aSome trials used more than one instrument. Different variants of the same questionnaire (e.g. FACT-G, FACT-B) was counted as one questionnaire

The FACT measurement system was developed by the FACIT organization [26] and was intended to score and interpret HR-QOL for people with chronic diseases. It includes FACT-G (27 items) for general QOL, which measures four subdomains (physical well-being, social/family well-being, emotional well-being and functional well-being); FACT-B, which is FACT-G plus the nine-item Breast Cancer Subscale (BCS); and FACT-ES, which is FACT-G plus the 18-item endocrine subscale. The total possible score ranges for FACT-G, FACT-B and FACT-ES are 0–108, 0–36 and 0–72, respectively. Higher scores indicate better QOL. The FACT/FACIT questionnaire, along with its variants, was one of the most commonly used (38.4%) QOL instruments in the selected trials [16, 17, 19, 21, 22].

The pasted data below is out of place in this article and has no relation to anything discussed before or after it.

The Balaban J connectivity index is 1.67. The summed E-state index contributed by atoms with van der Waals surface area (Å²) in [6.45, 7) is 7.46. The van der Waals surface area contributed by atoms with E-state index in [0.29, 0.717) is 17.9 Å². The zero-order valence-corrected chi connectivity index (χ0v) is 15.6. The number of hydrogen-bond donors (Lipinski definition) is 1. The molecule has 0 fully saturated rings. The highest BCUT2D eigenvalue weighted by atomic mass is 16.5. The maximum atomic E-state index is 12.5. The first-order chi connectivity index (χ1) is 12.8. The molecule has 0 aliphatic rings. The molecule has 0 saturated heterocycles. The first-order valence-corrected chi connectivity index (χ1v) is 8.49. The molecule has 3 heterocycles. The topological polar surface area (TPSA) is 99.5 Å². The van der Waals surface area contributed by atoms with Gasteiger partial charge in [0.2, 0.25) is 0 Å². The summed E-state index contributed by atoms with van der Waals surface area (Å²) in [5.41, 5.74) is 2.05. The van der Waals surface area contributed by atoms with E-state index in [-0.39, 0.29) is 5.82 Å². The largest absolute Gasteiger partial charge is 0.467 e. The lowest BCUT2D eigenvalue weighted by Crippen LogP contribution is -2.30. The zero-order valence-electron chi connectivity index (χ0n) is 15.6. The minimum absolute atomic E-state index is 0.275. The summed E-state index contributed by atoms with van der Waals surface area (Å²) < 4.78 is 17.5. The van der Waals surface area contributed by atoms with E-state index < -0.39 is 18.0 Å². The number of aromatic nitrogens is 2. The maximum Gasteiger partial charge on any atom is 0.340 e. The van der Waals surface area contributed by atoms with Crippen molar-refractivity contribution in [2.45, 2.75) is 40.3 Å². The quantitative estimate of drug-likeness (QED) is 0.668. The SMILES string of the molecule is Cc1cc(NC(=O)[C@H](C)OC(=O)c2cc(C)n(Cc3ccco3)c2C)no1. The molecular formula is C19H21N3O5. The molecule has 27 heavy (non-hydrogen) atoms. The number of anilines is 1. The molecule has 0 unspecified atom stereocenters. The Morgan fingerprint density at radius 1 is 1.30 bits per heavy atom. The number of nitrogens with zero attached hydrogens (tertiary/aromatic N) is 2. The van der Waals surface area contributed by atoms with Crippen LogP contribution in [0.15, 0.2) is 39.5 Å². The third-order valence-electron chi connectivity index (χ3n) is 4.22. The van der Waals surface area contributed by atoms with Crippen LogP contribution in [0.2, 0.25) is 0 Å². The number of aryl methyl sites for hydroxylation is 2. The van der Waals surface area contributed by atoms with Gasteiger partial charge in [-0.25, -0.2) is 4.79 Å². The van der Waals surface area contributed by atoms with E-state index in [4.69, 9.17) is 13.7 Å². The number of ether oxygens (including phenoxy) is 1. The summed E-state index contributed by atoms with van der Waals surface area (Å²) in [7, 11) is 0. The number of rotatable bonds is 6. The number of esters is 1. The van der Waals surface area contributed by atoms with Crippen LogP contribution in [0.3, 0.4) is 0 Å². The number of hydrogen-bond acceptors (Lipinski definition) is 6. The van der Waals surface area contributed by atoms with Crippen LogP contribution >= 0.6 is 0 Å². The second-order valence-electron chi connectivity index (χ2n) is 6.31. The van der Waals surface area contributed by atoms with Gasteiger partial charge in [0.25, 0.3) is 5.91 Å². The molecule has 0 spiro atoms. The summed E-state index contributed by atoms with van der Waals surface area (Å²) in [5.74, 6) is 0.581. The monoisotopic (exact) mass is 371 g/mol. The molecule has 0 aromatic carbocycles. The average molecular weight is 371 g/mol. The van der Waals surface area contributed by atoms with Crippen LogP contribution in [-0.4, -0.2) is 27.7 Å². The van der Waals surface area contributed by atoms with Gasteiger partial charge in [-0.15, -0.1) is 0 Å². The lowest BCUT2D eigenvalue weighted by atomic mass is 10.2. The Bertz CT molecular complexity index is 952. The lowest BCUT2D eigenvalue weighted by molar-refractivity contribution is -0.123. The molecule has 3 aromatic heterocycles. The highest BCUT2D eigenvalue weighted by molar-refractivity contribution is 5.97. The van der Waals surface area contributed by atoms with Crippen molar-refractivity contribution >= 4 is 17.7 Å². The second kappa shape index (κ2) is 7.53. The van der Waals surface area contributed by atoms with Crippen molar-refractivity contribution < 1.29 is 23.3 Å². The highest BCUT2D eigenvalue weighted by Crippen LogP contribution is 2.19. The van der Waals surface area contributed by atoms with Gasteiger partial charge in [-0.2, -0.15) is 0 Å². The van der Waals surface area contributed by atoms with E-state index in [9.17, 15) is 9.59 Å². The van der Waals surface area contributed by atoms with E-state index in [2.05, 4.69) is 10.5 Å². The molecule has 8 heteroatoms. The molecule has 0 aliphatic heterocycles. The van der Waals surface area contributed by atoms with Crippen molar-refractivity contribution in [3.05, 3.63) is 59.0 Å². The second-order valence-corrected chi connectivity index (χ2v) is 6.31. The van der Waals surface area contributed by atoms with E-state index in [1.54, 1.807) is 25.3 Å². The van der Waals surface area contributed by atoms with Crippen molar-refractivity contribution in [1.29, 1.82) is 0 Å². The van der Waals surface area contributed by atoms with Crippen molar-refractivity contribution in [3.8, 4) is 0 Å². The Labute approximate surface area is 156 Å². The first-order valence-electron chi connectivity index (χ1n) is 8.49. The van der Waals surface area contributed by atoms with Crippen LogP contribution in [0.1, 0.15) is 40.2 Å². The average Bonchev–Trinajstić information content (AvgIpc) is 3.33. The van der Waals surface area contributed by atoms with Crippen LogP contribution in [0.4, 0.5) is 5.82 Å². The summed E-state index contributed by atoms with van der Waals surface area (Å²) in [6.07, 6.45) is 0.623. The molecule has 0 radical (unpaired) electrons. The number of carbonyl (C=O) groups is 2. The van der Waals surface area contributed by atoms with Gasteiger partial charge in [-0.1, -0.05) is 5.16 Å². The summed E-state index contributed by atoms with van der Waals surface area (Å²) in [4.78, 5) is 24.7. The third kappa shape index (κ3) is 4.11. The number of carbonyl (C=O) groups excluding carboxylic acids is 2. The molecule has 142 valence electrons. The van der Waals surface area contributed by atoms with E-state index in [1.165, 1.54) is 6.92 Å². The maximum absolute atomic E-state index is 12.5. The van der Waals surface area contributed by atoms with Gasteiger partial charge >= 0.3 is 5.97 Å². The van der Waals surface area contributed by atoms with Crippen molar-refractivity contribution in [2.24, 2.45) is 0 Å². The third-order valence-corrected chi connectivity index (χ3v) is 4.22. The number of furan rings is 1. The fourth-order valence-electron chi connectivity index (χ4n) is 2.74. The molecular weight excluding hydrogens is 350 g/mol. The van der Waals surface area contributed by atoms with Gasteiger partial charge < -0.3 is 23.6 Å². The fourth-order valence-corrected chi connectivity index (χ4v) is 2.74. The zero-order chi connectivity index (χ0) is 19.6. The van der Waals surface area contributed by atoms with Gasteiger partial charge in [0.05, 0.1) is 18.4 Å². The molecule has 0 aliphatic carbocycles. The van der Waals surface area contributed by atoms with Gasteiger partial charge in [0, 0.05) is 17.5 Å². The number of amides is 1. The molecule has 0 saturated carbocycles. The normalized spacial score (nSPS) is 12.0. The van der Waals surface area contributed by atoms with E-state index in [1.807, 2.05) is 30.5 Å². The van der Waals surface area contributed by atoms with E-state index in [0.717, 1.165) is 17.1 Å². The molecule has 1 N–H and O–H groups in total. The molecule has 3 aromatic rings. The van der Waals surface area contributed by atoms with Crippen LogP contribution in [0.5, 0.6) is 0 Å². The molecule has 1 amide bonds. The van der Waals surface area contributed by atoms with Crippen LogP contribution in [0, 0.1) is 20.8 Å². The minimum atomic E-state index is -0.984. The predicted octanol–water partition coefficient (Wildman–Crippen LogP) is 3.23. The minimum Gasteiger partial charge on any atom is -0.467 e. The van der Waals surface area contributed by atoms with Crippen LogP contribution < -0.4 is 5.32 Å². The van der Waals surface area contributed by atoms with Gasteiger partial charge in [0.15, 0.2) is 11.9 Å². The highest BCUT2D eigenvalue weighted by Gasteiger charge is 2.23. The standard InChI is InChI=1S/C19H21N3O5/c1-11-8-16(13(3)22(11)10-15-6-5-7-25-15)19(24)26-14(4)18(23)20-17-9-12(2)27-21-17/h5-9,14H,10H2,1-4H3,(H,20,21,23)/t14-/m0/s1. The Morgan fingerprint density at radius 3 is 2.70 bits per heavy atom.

SF-36 is a 36-item questionnaire that measures overall QOL for the general population [27] across eight physical and emotional domains: physical function (ten items), role-physical (four items), bodily pain (two items), general health (five items), vitality (four items), social functioning (two items), role-emotional (three items) and mental health (five items). Each scale is directly transformed into a scale of 0–100, assuming each question carries an equal weight. Higher scores indicate better QOL. The SF-36 questionnaire was the second of the two most commonly used (38.4%) questionnaires in the trials [13, 16, 23, 24, 25].